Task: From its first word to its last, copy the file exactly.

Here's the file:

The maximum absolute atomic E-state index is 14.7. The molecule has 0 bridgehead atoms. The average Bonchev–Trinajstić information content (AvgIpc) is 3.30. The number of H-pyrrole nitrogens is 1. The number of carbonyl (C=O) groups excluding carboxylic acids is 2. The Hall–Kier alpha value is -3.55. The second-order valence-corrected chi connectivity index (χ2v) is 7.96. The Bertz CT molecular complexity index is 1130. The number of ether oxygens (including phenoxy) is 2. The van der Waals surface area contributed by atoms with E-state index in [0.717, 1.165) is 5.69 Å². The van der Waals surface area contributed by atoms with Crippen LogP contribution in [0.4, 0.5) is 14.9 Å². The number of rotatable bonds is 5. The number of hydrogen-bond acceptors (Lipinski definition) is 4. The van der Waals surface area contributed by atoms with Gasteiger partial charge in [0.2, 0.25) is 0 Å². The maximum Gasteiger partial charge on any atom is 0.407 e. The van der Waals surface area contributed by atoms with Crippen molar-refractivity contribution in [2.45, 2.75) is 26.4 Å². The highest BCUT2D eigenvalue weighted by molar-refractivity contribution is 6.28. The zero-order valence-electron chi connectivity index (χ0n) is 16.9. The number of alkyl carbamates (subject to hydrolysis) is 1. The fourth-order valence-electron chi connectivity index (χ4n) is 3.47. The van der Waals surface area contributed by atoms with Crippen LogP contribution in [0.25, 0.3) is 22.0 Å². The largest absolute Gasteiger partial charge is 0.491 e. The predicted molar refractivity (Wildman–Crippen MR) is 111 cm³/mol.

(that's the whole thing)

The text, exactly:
The maximum absolute atomic E-state index is 14.7. The molecule has 0 bridgehead atoms. The average Bonchev–Trinajstić information content (AvgIpc) is 3.30. The number of H-pyrrole nitrogens is 1. The number of carbonyl (C=O) groups excluding carboxylic acids is 2. The Hall–Kier alpha value is -3.55. The second-order valence-corrected chi connectivity index (χ2v) is 7.96. The Bertz CT molecular complexity index is 1130. The number of ether oxygens (including phenoxy) is 2. The van der Waals surface area contributed by atoms with E-state index in [0.717, 1.165) is 5.69 Å². The van der Waals surface area contributed by atoms with Crippen LogP contribution in [0.4, 0.5) is 14.9 Å². The number of rotatable bonds is 5. The number of hydrogen-bond acceptors (Lipinski definition) is 4. The van der Waals surface area contributed by atoms with Gasteiger partial charge in [0.2, 0.25) is 0 Å². The maximum Gasteiger partial charge on any atom is 0.407 e. The van der Waals surface area contributed by atoms with Crippen molar-refractivity contribution in [2.45, 2.75) is 26.4 Å². The highest BCUT2D eigenvalue weighted by molar-refractivity contribution is 6.28. The zero-order valence-electron chi connectivity index (χ0n) is 16.9. The number of alkyl carbamates (subject to hydrolysis) is 1. The fourth-order valence-electron chi connectivity index (χ4n) is 3.47. The van der Waals surface area contributed by atoms with Crippen LogP contribution in [0.25, 0.3) is 22.0 Å². The largest absolute Gasteiger partial charge is 0.491 e. The predicted molar refractivity (Wildman–Crippen MR) is 111 cm³/mol.